if possible and then aim half way up the neck.

Good Luck
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Old 03-01-2013, 01:47 PM
  #6  
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Watch them roost and get in the next morning a hour before sun rise and wait
As soon as it is legal shooting in our area spark off a gobble
Try and be about 100 yards off of the roost and in a area they can land easy
Try a one hen set up they will be real horny on the first days of the season
I have had mega luck like this the scouting is the key!
Good luck my friend keep us posted
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Old 03-02-2013, 05:21 PM
  #7  
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after you locate gobblers the best bet is setup predawn and be patient. set a decoy about twenty five yards in front of you and do some clucks and yelps. Wait to see if you get an answer and if you do repeat the process. If the gobbler goes silent once it flys from the roost be on the look out for one coming in silent. If he continues to gobble cluck and yelp a few more times. You will be able to tell if he is coming in by the loudness of his gobbling. Once he starts coming make sure that you are in aposition to move very little once you see him he should keep focused on the decoy. don't make any sudden moves. the twenty gauge with 3" number 5 or 6s should do the job. make sure you have tightest choke you have in your shotgun and pattern it before season so that you know how well it shoots a given distance. there is no substitute for knowing your shotguns limitations and preseason scouting. it would be nice if you could hunt with an experienced turkey hunter the first year you go out.
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Old 03-02-2013, 10:15 PM
  #8  
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Hey Hoosier....do some searches n this web site and you'll find out a lot. Try get a full or extra full choke for your gun. 20ga will do the job.
Have fun and keep at it. Nothing can replace lots of scouting.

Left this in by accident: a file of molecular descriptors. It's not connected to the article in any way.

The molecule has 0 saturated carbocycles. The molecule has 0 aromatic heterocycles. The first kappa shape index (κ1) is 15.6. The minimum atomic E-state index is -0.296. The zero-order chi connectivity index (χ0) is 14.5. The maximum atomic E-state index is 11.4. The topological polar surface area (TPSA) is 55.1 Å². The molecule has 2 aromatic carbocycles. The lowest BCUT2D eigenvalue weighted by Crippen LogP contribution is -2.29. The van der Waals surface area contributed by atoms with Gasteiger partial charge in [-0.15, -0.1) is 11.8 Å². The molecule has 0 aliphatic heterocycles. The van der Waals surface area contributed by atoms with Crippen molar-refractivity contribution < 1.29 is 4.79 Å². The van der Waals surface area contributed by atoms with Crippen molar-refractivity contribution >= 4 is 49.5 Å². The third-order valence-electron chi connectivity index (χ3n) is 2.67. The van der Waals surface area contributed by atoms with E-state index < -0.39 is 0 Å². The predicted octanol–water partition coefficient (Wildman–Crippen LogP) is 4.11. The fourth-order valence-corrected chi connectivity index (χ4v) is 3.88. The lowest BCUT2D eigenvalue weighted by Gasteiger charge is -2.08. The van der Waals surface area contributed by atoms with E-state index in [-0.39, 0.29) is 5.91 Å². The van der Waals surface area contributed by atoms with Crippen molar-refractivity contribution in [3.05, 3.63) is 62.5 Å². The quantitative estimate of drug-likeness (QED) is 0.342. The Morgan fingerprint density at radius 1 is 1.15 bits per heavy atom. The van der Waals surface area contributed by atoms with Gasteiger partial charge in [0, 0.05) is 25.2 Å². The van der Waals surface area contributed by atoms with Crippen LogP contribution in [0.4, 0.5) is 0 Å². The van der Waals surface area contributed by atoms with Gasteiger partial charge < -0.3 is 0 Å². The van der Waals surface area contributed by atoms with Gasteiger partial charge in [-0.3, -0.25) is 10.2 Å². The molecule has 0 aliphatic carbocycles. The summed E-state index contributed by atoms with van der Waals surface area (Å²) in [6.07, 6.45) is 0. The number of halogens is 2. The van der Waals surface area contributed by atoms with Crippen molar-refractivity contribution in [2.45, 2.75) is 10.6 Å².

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Old 03-03-2013, 06:02 AM
  #9  
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It all comes down to how you want to hunt them. Do you want the thrill of calling them in or do you just want to put a tag on a spur? If the second is what you want then roost the turkeys the night before. Pay close attention to where the birds fly up or walk into the woods. 9 times out of 10, that exact spot is where they will fly down or come out of the woods. My father and I pulled a double off last spring on 2 gobblers doing this. They roosted on the edge of a swamp. We got there an hour before daybreak. We didn't do any calling or set any decoys out. The birds pitched down and strutted over the nob, right in front of us and it was game over. We shot them in the same spot they flew up from the night before. I recommend that you get a turkey lounge for comfort from Cabela's. The comfort is worth the money. Once those birds start to wake up, you can't move. So the turkey lounge or a blind is recommended. Don't worry about brushing in the blind. I've sat in the middle of a corn field in a blind with decoys out and had them come right in. Although I would try setting up on the edges. Good luck and hunt hard and have the "Never say die" attitude.
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Old 03-03-2013, 10:31 AM
  #10  
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Also do not give up when you do not see any for a while.. I shoot most of my birds around 10 am after they have been done with the hen they have with them in the early part of the morning. You just never know when they will be showing up. I do seam to see most of the jakes early on though.

What everyone is saying is some great advice and good luck to you. I am still relatively new to this as well. My very first bird was a fall bird that I shot with my bow. After that I have enjoyed the last 2 years being quite successful. Nailing both my birds last year during the first 3 days of the season. I too, however received some great advice from the good folks on here in the turkey forum.